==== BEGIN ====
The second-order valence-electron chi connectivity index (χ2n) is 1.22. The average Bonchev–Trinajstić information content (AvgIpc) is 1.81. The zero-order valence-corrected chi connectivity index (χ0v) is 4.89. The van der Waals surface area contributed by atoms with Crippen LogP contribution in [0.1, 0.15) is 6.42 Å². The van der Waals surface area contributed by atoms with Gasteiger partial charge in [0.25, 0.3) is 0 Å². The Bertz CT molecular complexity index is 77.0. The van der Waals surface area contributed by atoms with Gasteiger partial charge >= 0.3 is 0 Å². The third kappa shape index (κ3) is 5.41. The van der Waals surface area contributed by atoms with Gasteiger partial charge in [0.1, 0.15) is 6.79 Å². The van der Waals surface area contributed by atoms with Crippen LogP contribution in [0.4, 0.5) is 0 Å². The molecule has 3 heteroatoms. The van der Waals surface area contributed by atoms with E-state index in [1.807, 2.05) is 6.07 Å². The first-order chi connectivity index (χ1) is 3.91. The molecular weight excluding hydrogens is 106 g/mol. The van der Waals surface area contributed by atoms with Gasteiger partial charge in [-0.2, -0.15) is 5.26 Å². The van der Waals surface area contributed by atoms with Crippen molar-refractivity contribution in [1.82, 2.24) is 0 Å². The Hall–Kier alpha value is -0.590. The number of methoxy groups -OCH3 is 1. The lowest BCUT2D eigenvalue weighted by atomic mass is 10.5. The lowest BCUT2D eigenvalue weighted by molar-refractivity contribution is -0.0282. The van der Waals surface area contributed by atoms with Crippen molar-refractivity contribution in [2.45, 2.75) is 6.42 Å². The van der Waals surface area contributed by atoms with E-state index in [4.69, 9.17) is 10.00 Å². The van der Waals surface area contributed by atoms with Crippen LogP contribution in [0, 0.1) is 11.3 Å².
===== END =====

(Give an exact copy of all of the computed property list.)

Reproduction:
The second-order valence-electron chi connectivity index (χ2n) is 1.22. The average Bonchev–Trinajstić information content (AvgIpc) is 1.81. The zero-order valence-corrected chi connectivity index (χ0v) is 4.89. The van der Waals surface area contributed by atoms with Crippen LogP contribution in [0.1, 0.15) is 6.42 Å². The van der Waals surface area contributed by atoms with Gasteiger partial charge in [0.25, 0.3) is 0 Å². The Bertz CT molecular complexity index is 77.0. The van der Waals surface area contributed by atoms with Gasteiger partial charge >= 0.3 is 0 Å². The third kappa shape index (κ3) is 5.41. The van der Waals surface area contributed by atoms with Gasteiger partial charge in [0.1, 0.15) is 6.79 Å². The van der Waals surface area contributed by atoms with Crippen LogP contribution in [0.4, 0.5) is 0 Å². The molecule has 3 heteroatoms. The van der Waals surface area contributed by atoms with E-state index in [1.807, 2.05) is 6.07 Å². The first-order chi connectivity index (χ1) is 3.91. The molecular weight excluding hydrogens is 106 g/mol. The van der Waals surface area contributed by atoms with Gasteiger partial charge in [-0.2, -0.15) is 5.26 Å². The van der Waals surface area contributed by atoms with Crippen molar-refractivity contribution in [1.82, 2.24) is 0 Å². The Hall–Kier alpha value is -0.590. The number of methoxy groups -OCH3 is 1. The lowest BCUT2D eigenvalue weighted by atomic mass is 10.5. The lowest BCUT2D eigenvalue weighted by molar-refractivity contribution is -0.0282. The van der Waals surface area contributed by atoms with Crippen molar-refractivity contribution in [2.45, 2.75) is 6.42 Å². The van der Waals surface area contributed by atoms with E-state index in [4.69, 9.17) is 10.00 Å². The van der Waals surface area contributed by atoms with Crippen LogP contribution in [0, 0.1) is 11.3 Å².